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UK Post Office-Yoti biometrics tie-up allows users to buy ‘regulated crypto’ via Swarm

UK Post Office-Yoti biometrics tie-up allows users to buy ‘regulated crypto’ via Swarm

The latest functionality for holders of the UK Post Office’s digital ID app EasyID is proving their identity for putting money into cryptocurrencies. Three weeks after launching, the Yoti-powered biometric ID app is already causing headlines (or generating launch publicity) with the new access to Swarm Markets, which bills itself as the world’s first regulated decentralized trading exchange.

EasyID users verify their identities by scanning physical identity documents and undergoing selfie biometric matches. The Yoti-powered digital credential enables holders to undergo KYC and AML and use a bank account or card to buy vouchers which can then be redeemed for crypto currencies on Swarm Markets.

The blockchain-based decentralized finance (DeFi) approach used by Swarm, regulated by German Federal Financial Supervisory Authority, BaFin, also allows users to trade and carry out yield farming, where crypto owners put their assets into a liquidity pool for others to use and earn a reward in the form of Swarm’s own payment token, SMT.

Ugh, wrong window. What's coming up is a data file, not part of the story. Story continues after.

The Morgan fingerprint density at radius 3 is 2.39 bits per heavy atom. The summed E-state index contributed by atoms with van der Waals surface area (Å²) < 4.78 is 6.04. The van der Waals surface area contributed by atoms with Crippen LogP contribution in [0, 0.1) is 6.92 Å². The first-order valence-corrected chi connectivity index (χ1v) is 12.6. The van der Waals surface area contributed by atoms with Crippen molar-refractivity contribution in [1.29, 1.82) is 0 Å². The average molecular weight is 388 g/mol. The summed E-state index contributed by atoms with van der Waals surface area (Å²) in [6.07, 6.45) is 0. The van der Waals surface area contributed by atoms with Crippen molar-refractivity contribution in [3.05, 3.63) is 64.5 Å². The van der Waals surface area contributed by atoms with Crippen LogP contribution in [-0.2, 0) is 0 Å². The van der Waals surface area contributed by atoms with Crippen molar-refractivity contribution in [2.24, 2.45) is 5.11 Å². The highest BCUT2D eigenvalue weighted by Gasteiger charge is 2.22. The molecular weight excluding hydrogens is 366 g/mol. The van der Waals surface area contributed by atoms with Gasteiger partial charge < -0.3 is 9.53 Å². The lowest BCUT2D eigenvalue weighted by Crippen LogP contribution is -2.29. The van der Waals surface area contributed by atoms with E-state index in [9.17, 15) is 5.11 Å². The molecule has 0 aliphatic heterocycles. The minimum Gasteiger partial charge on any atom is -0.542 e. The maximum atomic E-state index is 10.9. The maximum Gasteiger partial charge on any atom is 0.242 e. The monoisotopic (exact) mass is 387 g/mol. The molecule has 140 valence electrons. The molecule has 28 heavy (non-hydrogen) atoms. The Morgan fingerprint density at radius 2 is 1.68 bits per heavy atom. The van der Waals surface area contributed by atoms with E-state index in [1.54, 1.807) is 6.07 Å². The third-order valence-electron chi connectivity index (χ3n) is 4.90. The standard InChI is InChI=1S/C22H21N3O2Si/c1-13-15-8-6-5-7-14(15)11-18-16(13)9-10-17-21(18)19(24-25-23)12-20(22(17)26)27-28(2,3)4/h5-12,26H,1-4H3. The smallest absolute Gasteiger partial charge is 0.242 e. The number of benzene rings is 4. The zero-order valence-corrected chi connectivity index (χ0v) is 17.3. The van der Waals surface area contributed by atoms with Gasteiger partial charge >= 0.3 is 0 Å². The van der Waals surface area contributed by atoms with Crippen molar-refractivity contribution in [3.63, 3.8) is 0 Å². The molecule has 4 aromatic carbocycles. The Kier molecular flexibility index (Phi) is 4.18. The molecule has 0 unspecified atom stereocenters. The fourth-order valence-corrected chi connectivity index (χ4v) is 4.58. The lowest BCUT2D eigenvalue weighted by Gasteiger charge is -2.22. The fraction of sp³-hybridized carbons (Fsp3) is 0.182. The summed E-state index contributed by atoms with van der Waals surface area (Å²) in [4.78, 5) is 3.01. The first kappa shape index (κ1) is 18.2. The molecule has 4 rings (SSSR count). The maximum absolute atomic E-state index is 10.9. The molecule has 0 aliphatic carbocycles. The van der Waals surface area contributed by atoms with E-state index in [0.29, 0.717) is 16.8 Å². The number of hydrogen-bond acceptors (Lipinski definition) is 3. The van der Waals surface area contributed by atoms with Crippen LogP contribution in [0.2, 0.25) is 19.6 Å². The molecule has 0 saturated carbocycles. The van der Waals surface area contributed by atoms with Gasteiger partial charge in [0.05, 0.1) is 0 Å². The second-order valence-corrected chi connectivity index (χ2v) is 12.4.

Co-founder of Swarm Markets, Philipp Pieper, said, “Until now, people have been locked out of DeFi because there hasn’t been a secure, trusted and regulated platform for them to use. By making it easy and safe to buy real bitcoin and ethereum, more people now have the option to get started in crypto and enjoy the benefits of DeFi — and not just those who understand crypto jargon.”

British politicians see the situation differently. “It’s extremely concerning … The Post Office is running a huge risk of completely damaging a trusted brand,” Dame Angela Eagle, an MP who sits on the Treasury select committee told The Telegraph. “They’re risking their own brand for something which is unregulated, and giving it legitimacy and credibility. I think they should stop it right away.”

A comment from Baroness Nicky Morgan, former chair of the Treasury select committee sums up the general sentiment: “It does seem a very odd thing for the Post Office to get involved with.”

However, the Post Office is not selling crypto currencies, but providing a way for EasyID users to prove their identities for an online purchase through biometrics. Other uses for the app include picking up parcels and proving age for alcohol purchases, with more online use cases expected to follow.

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